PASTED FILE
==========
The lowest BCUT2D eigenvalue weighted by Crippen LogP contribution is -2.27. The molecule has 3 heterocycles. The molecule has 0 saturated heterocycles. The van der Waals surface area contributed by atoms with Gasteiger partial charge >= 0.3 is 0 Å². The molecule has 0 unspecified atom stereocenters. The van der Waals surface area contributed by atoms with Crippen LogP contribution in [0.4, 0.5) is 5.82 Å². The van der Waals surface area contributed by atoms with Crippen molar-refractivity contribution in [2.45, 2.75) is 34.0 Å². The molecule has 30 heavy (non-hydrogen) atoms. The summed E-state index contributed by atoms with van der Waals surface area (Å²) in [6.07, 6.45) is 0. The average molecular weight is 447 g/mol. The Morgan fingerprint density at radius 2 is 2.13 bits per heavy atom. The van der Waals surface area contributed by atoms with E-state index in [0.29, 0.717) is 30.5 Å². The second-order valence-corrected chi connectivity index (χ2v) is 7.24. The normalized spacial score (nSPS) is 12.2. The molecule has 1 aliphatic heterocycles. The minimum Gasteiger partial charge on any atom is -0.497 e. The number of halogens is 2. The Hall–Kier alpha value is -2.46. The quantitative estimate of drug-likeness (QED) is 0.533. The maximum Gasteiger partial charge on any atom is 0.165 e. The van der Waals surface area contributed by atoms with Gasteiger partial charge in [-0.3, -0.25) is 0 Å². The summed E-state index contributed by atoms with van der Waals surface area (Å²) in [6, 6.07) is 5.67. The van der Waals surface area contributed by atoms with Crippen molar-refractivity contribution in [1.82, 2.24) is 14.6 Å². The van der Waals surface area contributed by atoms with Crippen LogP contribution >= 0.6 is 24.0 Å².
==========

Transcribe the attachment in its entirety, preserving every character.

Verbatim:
The lowest BCUT2D eigenvalue weighted by Crippen LogP contribution is -2.27. The molecule has 3 heterocycles. The molecule has 0 saturated heterocycles. The van der Waals surface area contributed by atoms with Gasteiger partial charge >= 0.3 is 0 Å². The molecule has 0 unspecified atom stereocenters. The van der Waals surface area contributed by atoms with Crippen LogP contribution in [0.4, 0.5) is 5.82 Å². The van der Waals surface area contributed by atoms with Crippen molar-refractivity contribution in [2.45, 2.75) is 34.0 Å². The molecule has 30 heavy (non-hydrogen) atoms. The summed E-state index contributed by atoms with van der Waals surface area (Å²) in [6.07, 6.45) is 0. The average molecular weight is 447 g/mol. The Morgan fingerprint density at radius 2 is 2.13 bits per heavy atom. The van der Waals surface area contributed by atoms with E-state index in [0.29, 0.717) is 30.5 Å². The second-order valence-corrected chi connectivity index (χ2v) is 7.24. The normalized spacial score (nSPS) is 12.2. The molecule has 1 aliphatic heterocycles. The minimum Gasteiger partial charge on any atom is -0.497 e. The number of halogens is 2. The Hall–Kier alpha value is -2.46. The quantitative estimate of drug-likeness (QED) is 0.533. The maximum Gasteiger partial charge on any atom is 0.165 e. The van der Waals surface area contributed by atoms with Gasteiger partial charge in [-0.3, -0.25) is 0 Å². The summed E-state index contributed by atoms with van der Waals surface area (Å²) in [6, 6.07) is 5.67. The van der Waals surface area contributed by atoms with Crippen molar-refractivity contribution in [1.82, 2.24) is 14.6 Å². The van der Waals surface area contributed by atoms with Crippen LogP contribution >= 0.6 is 24.0 Å².